Ex-bank robber to advise students about smart decisions


October 07, 2007|By John-John Williams IV

Centennial and Mount Hebron high schools have recruited a former bank robber and prisoner to talk to students about making smart decisions.

Troy Evans, who is based in Phoenix, Ariz., will talk to students this week about the dangers of drug use and peer pressure.

Evans' presentation will address how early substance abuse led to his criminal behaviors as an adult, said Betsy Coe, a Centennial guidance counselor and the instructional team leader of the guidance center.

"With the amount of alcohol we've had at Centennial, we're in need of a conversation," Coe said.

Centennial is one of four county high schools this school year that have banned fans from bringing beverages to sporting events in an effort to curb underage drinking. The others are Atholton, Howard and Wilde Lake high schools.

Coe teamed up with Kami Wagner, a guidance counselor at Mount Hebron, to plan the event.

"We have seen an increase in stupid things that were going on in the northern part of the county," Coe said. "Neither Centennial or Mount Hebron need a tragedy."

Evans' appearance is part of the yearlong "Think Before You Act" campaign that is sponsored by the guidance departments at both schools and by the Ellicott City Horizon Council.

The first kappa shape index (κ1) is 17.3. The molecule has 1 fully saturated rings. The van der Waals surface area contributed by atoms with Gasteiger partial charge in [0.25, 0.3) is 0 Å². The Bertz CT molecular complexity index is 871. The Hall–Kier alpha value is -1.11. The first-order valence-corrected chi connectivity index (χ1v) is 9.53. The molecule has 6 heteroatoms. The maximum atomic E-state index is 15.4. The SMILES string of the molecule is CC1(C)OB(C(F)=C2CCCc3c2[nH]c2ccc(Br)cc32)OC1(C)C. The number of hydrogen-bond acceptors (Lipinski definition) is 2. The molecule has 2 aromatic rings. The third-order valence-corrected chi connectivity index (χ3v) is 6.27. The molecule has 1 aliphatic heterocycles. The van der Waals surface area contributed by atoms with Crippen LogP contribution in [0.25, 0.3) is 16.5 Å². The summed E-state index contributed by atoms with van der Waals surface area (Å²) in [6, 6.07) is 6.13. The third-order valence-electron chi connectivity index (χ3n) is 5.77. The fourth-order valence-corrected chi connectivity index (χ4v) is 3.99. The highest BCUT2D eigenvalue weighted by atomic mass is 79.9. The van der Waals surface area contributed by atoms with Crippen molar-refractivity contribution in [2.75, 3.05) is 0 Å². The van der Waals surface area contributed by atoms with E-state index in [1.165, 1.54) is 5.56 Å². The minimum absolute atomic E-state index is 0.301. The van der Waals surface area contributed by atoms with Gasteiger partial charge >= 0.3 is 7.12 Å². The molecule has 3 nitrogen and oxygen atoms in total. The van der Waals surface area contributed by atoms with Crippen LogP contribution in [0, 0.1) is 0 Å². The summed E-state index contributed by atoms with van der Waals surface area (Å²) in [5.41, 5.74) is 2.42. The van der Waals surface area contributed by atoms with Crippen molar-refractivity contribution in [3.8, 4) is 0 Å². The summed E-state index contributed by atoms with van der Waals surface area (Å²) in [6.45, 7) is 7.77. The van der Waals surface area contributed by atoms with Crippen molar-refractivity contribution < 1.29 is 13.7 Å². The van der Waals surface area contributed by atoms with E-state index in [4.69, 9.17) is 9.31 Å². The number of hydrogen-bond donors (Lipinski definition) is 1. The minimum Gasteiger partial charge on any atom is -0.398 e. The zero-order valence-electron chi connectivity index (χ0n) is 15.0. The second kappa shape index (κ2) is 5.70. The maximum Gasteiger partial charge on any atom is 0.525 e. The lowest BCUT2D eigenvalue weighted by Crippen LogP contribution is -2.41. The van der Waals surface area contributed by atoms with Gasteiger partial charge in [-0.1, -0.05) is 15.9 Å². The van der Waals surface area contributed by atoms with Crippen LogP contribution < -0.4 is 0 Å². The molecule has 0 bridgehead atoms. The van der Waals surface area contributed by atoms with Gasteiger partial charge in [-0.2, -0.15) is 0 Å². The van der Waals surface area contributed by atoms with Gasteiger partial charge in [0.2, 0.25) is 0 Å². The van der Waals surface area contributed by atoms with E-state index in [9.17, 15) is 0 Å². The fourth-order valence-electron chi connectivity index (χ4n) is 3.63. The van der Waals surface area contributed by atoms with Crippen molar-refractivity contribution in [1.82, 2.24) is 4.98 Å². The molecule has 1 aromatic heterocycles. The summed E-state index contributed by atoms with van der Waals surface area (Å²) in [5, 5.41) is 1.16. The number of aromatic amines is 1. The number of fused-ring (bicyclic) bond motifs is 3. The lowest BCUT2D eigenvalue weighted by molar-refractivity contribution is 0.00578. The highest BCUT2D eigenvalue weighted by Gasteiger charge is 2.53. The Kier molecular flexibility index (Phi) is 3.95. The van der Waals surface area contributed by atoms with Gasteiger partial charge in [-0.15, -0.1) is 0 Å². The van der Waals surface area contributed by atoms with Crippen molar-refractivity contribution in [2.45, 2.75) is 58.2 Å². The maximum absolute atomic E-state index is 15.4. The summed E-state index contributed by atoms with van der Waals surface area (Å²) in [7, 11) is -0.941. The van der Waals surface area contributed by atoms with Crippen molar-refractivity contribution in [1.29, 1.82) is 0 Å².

"He relates a lot of his choices in life back to high school," Coe said. "He relates the message: You need to think before you act. He's very in touch with kids. That is the kind of person who will reach them on their level. "

The schools paid Evans $15,000 for five presentations.

Coe said Evans is worth the money.

Evans will speak twice to Centennial students tomorrow. He will make two presentations on Tuesday at Mount Hebron. In addition, Evans will speak to parents during a session at 7 p.m. tomorrow in Centennial High School's auditorium.

"The parents are really geared up," Coe said. "They see it as important as we do."

10th anniversary

Calling all Retrievers, past and present.

Triadelphia Ridge Elementary is celebrating its 10th anniversary this year and will have a revamped homecoming event to mark the occasion.

The Homecoming Retriever Rally from 1 p.m. to 4 p.m. today will be an opportunity for alumni and staff members to come back to the school, reminisce and enjoy themselves.

Plenty of attractions, including hayrides, clowns, magicians, snow cones, pumpkin painting and assorted games, are planned, said Laura E Hulett, the school's PTA President.

"Almost everything is free," Hulett said. "There will be a charge for concessions."

One of the highlights will be a cake walk, a game that results in winners taking home delicious desserts.

"It is a very big tradition," Hulett said.

The homecoming event usually attracts about 300 people. This year, Hulett is expecting many more.

"We have broadcast to papers and feeder schools," she said.

An influx of students caused by redistricting won't hurt attendance numbers.

"It has made our community base larger," she said. "What could have been a really tough situation for children and families ended up being a really smooth, smooth transition."


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